Page:Black's Law Dictionary (Second Edition).djvu/958

From Wikisource
Jump to navigation Jump to search
This page needs to be proofread.


PROCLAMATION

one to a high office; as, such a prince was pI‘aclm'-nted emperor.

In practice. The declaration made by the crier, by authority of the court, that something is about to be done.

In equity practice. Proclamation made by a sheriff upon a writ of attachment, sum- moning a defendant who has failed to appear personally to appear and answer the plain- l;ilI's hill. 3 Bl. Comm. 44-1.

--P1-oclamation by lord of manor. A proc- Liiuiition made by the lord of a manor (thrice regent;-d) requiring the heir or devisee of a deceased copyholder to present himself, pay the fine, and be admitted to the cstat failing which appearance, the lord might seize the lands qiwuuque tprovisionnlly.)—Praclnmation of exigents. In old English law. “When an ew- igent was awarded, a writ of proclamation issued. at the same time, ‘commanding the sherili of the county wherein the defendant dwelt to make three proclamations thereof in places the most notorious, and most likely to come to his know ledge, 11 month before the outlawry should take place. 3 Bl. Comm. 2Srl.—Proclamation of B fins. l‘lie notice or proclamation which wus made after the engrossnieiit of a fine of lands, and which consisted in its being openly read in court sixteen times. viz., four times In the term in which it was made, and four times In each of the three succeeding terms, Which, boweier, was afterwards reduced to one reading in each term. Cowcll. See 2 Bl. Comm. 33:!.—P1-oclnmation of rebellion. In old English law. A proclamation [U be made by the sheriff commanding the attendance of a person who had neglected to obey a subpoena or attachment in chancery. If he did not surren- iitr himself after this proclamation, a commission of rebcllinn issued. 3 Bl. Comm. 4.-1-l..— P1-ocliunntion of recnsnnts. A proclamation whereby recusants were formerly convicted, on non-appearance at the assizes. Jacob.

PROCLAMATOR. An officer of the English court of common pleas.

PRO-CONSUL. Lat. In the Roman law. Originally ti consul whose command was prolonged after his office had expired. An oi’- flcer nlth consular authority, hnt without the title of “consul." The governor of a province. Calvin.

PROCREATION. The generation of chil- dren. One of the principal ends of marriage is the procreation of children. InsL tit. 2, in pr.

PROCTOR. A prorurator, proxy, or attorney. l\Iore particularly, an officer of the admiralty and ecclesiastical courts whose duties and business correspond exactly to those of an attorney at law or solicitor in chancery.

An ecclesi tical person sent to the lower house of com ocatinii as the representative of a cnthexlral. a collegiate church, or the clergy of :1 diocese. Also certain administrative or msglsterinl officers in the universities. —P:ro(:tox's of the clergy. They a ho are chosen and appointed to appear [or cntliednil or other collegiate Cl]lll'Cll9S: as also for the common clergy of every diocese, to sit in the convocation house in the time of parlimnent Wharton.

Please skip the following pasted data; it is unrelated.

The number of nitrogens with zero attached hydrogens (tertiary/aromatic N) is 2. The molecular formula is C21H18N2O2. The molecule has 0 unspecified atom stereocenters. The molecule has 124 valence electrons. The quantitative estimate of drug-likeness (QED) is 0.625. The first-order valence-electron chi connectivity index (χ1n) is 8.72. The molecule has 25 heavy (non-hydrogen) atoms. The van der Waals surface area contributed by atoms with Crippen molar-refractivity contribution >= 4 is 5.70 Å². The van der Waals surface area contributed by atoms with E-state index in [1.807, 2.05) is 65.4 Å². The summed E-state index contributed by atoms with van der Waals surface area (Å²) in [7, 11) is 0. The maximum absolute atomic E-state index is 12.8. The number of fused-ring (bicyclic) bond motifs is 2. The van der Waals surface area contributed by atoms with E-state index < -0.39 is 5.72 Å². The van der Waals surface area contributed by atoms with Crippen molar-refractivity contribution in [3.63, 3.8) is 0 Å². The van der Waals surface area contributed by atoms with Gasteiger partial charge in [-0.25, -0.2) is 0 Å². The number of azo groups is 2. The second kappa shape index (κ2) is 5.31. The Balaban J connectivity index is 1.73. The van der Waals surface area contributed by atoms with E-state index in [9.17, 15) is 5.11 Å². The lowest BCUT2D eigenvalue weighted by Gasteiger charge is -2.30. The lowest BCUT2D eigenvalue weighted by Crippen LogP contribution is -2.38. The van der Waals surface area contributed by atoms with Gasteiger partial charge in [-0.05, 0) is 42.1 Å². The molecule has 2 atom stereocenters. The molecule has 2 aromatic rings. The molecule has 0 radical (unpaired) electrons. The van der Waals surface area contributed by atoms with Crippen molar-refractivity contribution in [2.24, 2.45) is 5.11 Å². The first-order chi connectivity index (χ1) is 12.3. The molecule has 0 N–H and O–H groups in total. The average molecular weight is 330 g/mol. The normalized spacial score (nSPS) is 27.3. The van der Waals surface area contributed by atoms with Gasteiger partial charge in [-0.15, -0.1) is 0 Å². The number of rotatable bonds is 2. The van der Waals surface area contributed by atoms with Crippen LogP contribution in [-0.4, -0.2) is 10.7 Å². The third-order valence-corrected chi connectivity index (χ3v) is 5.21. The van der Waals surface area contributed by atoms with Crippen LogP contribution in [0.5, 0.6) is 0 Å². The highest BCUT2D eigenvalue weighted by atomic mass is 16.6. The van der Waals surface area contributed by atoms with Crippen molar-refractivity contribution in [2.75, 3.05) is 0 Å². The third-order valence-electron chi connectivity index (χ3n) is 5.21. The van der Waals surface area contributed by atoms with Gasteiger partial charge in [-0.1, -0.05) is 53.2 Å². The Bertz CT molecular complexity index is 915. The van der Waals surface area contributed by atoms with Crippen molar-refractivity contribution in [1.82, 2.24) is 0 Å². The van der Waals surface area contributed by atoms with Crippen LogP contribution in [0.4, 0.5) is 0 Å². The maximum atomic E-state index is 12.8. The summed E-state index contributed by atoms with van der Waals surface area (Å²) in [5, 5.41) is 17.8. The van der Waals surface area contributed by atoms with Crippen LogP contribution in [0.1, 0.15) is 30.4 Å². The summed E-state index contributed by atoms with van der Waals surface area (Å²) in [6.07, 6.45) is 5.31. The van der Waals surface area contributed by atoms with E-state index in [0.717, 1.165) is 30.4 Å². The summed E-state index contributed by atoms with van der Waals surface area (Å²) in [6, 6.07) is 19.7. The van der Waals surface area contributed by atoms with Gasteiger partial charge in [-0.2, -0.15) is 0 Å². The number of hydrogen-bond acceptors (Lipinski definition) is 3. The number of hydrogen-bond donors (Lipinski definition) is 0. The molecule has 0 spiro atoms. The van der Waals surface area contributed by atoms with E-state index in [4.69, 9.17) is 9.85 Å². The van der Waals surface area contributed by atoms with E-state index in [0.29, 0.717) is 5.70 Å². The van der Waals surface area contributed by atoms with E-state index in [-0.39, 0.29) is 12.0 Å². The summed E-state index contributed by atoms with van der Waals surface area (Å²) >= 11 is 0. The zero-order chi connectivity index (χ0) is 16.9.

950

PROCURATOB

PROCTJRACY. The writing or Instru- ment which authorizes a procurntor to act Cowell; Terincs de la Ley.

PROCURADOR DEL COMUN. 51!. In Spanish law, an officer appointed to make in- quiry. put a petitioner in possession of land prayed for, and execute the orders of the executive in that behalf. See Lecompts v. U. S., 11 How. 1.15, 126, 13 L Ed. 6d7.

PROCURARE. Lat. To take care of another-‘s affairs for him, or in his behalf; to manage; to take care of or superint .

PROCURATIO.}} Lat. Management of another's affairs by his direction and in his behalf; procuration; agency.

Procuratio est exhihltio sumptunm necessarior-um facts. praalatis, qni diasceses peragrantlo, ecclesias lnbjectas visitant. Dav. Ir. K. B. 1. Procnration is the providing necessaries for the bishops, who, in traveling through their dioceses, visit the churches suhject to them.

PROCURATION. Agency; proxy; the

act of constituting another one's attorney in fact; action under a power of attorney or otlier constitution of agency. Indoi-sing 1] bill or note “by procuration" (or per pine.) is doing it as proxy for another or by his authority. -1’:-ocuration fee. (or money.) In English law. lirnkor:ign or roliiniissinn hllmved to SLr1v- cners and solicitors for obtaining loans of maney. 4 Bl. Comm. 167.

Pr-ocurntionenl adversus nulls est prmscriptio. Dav. Ir. K. B. 6. There is no prescription against procuration.

PROCURATIONS. In ecclesiastical law. Certain sums of money which parlsli priests pay yearly to the bishops or archdeiicons

ruvtione visilut-iavriis. Dig. 3, 39, 25; Ayl. Par. 429.

PROCURATOR. In the civil law. A proctor; a person who acts for another by

virtue of a procurntion. Dig. 3, 3, 1.

In old English law. An agent or attorney; a bailiff or servant. A proxy of a lord in parliament.

In ecclesiastical law. One who collected the fruits of a heneflce for another An advocate of a religious house, who was to solicit the interest and Plead the causes of the socictv. A proxy or representative of a parish church.

—P:rocurn.to1' fiscal. In Scotch law. this is the title of the pulilic prosecutor for each district, who institutes the preliminary inquiry into crime within his district. The ollice is analogous, in some respect. to that of “prosecuting attorney," “district attorney." or "stnte’s nitorney" in Ai1ierica.—I‘x-ocnrator in rem snnm. Proctor (altoriir-yl in his own aiiair. or

with reference to his own property. This term